Photo Exhibit Offers Stunning View of Seminole History
A collection of black and white photographs on display at the Ah-Tah-Thi-Ki Seminole Indian Museum on the Big Cypress reservation in South Florida provides a stunning glimpse into an obscure chapter in Seminole history.
The collection is being spotlighted in an exhibit called Camera-man, which opened late last fall and runs through January 2014. The photographs were taken by photographer Julian Dimock in 1910 while he accompanied anthropologist Alanson Skinner on an expedition to Big Cypress Swamp. Dimock spent two and a half weeks exploring the swamp and visiting Seminole camps, capturing some 100 images of the landscape and the people who subsisted there. The museum is showcasing 25 of them in this exhibit.
In the first decade of the 20th century, it was rare for a white American to venture into the Big Cypress Swamp and come back and talk about it. A vast expanse of swampland, it was home to all sorts of unfriendly wildlife, like alligators and panthers, and a couple hundred unwelcoming Seminoles. Skinner and Dimock were among the few that made round-trip excursions into the area. In fact, Dimock, along with his father, A. W. Dimock, traveled there on several occasions between 1900 and 1910, taking hundreds of pictures and writing magazine articles about their adventures.
Dr. Paul Backhouse Ph.D., director of the Ah-Tah-Thi-Ki Museum and the Seminole’s tribal historic preservation officer, said the period from the Third Seminole War (1855-1858) through the first decades of the 20th century was one of isolation for the tribe. “The attention of non-Seminoles was diverted elsewhere, and the remaining Seminoles rarely strayed from the isolation of their remote camps in the interior of the Everglades,” he said. “The expeditions by the Dimocks are, therefore, remarkable in that they were encountering and photographing people and camps that had deliberately retreated from the public eye for a long time.”
During the 1910 expedition, the anthropologist and cameraman had the help of Frank Brown, who owned a trading post called Browns Boat Landing, which was located on what is today the Big Cypress Reservation, and Wilson Cypress, a Seminole. According to John Moga, the museum’s curator of exhibits, it was Cypress who negotiated their admittance into the camps that they visited. “At a couple of the camps, they were turned back at gunpoint. They were not allowed there. So, it really depended on who they knew and who they trusted and did not trust,” he said.
And the Seminoles in Big Cypress were not in a very trusting mode, added Willie Johns, Seminole, outreach specialist for the museum. “This is pre-reservation. They always thought that the war might still be on. So, they needed to keep their guard up.”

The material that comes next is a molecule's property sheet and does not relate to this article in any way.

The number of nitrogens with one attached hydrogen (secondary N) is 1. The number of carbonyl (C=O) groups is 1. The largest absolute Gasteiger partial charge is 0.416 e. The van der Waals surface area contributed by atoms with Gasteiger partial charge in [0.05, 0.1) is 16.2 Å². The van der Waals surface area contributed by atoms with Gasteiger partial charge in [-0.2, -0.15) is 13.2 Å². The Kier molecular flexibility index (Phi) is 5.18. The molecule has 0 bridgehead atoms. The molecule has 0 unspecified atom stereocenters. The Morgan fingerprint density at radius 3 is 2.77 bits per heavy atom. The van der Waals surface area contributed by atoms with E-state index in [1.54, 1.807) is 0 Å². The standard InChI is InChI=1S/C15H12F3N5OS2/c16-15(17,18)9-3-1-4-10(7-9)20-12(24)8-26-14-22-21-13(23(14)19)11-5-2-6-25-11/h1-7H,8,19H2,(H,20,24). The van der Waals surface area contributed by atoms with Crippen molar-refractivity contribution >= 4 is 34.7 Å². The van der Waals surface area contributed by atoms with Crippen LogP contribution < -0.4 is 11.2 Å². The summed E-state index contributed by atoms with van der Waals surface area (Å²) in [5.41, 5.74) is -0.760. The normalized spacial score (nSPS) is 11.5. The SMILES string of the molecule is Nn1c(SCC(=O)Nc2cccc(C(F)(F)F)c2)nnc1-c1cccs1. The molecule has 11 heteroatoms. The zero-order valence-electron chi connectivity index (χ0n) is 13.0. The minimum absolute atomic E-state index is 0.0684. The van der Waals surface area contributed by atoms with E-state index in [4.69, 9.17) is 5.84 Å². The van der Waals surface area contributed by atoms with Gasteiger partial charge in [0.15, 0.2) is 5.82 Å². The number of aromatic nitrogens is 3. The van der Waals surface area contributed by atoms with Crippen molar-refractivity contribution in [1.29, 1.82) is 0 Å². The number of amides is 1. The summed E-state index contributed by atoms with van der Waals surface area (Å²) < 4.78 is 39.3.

In 1920, the photographs, preserved on glass negatives, were donated to the American Museum of Natural History in New York City, which had funded the expedition. Moga said they were catalogued and then forgotten about.
“The Seminole tribe is very wealthy in having these kinds of pictures around,” said Johns.
There is, of course, their historical value: They show where the Seminoles lived, how they navigated the watery environment, what they wore and what youth did for fun. They also document the impacts of population growth on Big Cypress Swamp.
Backhouse pointed out, “One of the pictures is of this door to the trading post. They rode the canoe up to the door to sell their goods. We know where that door location is today. It’s in the middle of a pasture. The change in environment that the tribe dealt with and managed over this time is dramatic.”
Johns thinks the photographs bring some closure to the descendents of those photographed, like the family of Milton Cypress, who in one photo stands in a canoe near Boat Landing. “They never knew what Milton looked like,” he said.
In addition to the photographs, the Camera-man exhibit features objects, such as long shirts and belts, collected by Dimock and Skinner during the expedition. Many of these items were worn or used by the Seminoles posing in the pictures. Plans are in the works to turn this into a traveling exhibit as soon as next year, with a stop at the American Museum of Natural History, which still has ownership of the photos and artifacts.
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